Take Grant Kirkhope’s ‘DK Rap’ from Donkey Kong 64, a hilariously over-the-top tune that’s used to introduce Seth Rogen’s Donkey Kong. When Mario and Luigi get their first plumbing job at a posh mansion, a jazzy and laid-back version of the ‘Overworld theme’ from Super Mario Bros. 3 acts as a juxtaposition to the chaos that unfolds. By contrast, Luigi’s terror upon accidentally arriving in the Dark Land is underscored by the Luigi’s Mansion theme and Haunted House from Super Mario World, while an epic Mario Kart race-off starts with lead characters choosing their vehicles as Mario Kart 8’s menu music plays in the background.
“I wasn’t even thinking of it as Easter eggs,” Tyler says. “To me, they’re references that made sense at that time in those moments of the movie because I’ve played these games so much that it just felt natural to me. And that’s why it would be impossible to have someone scoring this movie that didn’t have Nintendo music in their DNA, because there’s just so much [to reference]!”
“It would be impossible to have someone scoring this movie that didn’t have Nintendo music in their DNA, because there’s just so much [to reference]!”
That’s not to say Tyler’s score is comprised entirely of remixes and arrangements of music from Mario games. In fact, the vast majority of the score is original music composed by Tyler, who had to ensure his music emotionally connected with fans of the Mario games while being able to convey the emotional scale of a film score.
“There’s a complexity of certain melodies that convey things in the movie that are really specific and wouldn’t be covered by the themes in the games,” Tyler explains. “So it needed some glue and main motifs throughout to show the adventure of things, the sad moments, the romantic moments.”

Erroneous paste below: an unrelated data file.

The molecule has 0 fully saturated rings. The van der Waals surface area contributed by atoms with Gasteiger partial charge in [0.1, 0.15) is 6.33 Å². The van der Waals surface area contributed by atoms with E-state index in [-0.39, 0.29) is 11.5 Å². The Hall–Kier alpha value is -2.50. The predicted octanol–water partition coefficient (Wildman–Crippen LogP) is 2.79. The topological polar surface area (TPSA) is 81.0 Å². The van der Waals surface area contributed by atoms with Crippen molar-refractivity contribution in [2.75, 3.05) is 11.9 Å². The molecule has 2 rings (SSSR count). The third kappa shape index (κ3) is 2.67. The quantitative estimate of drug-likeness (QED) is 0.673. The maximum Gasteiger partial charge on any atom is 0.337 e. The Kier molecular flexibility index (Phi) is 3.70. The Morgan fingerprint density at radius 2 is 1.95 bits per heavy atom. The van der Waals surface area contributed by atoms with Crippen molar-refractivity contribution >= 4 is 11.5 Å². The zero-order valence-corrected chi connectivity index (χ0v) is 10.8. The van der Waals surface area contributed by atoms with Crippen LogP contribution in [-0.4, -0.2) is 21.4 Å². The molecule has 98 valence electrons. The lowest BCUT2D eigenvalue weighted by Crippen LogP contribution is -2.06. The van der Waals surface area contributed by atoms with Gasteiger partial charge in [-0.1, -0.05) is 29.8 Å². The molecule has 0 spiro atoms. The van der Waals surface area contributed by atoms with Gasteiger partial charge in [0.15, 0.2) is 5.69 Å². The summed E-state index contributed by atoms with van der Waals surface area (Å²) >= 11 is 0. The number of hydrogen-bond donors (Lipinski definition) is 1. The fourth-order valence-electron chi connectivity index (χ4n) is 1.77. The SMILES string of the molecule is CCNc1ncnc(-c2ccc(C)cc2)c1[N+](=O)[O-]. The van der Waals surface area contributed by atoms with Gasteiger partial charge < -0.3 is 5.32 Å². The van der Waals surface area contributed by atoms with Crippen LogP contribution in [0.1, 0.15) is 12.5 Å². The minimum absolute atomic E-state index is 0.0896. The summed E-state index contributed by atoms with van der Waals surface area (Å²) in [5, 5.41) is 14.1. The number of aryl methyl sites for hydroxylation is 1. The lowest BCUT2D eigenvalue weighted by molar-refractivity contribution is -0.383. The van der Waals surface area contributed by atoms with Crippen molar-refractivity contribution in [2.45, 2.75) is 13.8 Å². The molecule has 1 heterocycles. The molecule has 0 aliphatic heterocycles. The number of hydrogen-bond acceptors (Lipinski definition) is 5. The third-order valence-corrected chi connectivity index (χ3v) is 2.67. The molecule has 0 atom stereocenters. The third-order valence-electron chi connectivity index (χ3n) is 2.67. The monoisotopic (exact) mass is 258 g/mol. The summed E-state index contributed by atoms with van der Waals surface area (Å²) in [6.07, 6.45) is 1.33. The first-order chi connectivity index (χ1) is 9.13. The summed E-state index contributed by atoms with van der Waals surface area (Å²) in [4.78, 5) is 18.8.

Tyler spent a lot of time exploring how he could make the music work emotionally for the narrative while also nodding to the characters, and he figured out a special way of doing it: keeping the theme and melody the same but changing the structure of chords to suit a specific emotion. Tyler points to Princess Peach’s theme as an example of this, a character with “a beautifully triumphant” melody but one which can be easily switched up to become darker or happier if needed.
Similarly, Tyler would utilize Kondo’s fun and electric writing style in his original compositions for the score, so that his music and the Mario themes would become one thing. “The new music had to feel built into the nostalgia, like ‘I recognize that as Mario,’ even though you’ve only heard it for four seconds. In the end, everything found its home and became one score,” Tyler explains.
One of the reasons Tyler was so passionate about staying true to Kondo’s original music and writing style in his score for The Super Mario Bros. Movie is because of the strong emotional attachment he has to video game music over his decades of playing video games.
When he hears music from Mario Kart 64, Metal Gear Solid or Gran Turismo, Tyler is instantly transported back to when he would spend all night playing these games with his friends. Some of his fondest gaming memories include the hours spent recreating maps from Marathon in Unreal Tournament, and just sitting there listening to the Halo soundtrack from start to finish with one of his best friends after a particularly heavy night at Coachella.
“It shows you how this stuff is permanently in your brain along with all these experiences,” Tyler says. “For me, especially as a musician and a composer, it’s stored in a very important place.
“It was like I was downloading into my musical brain and soul all of the work these people did ahead of me. It’s like I’m standing on the shoulders of giants and that’s influenced me just as much as anything else in my life.”
Mat Ombler is a freelance journalist and regular contributor to NME.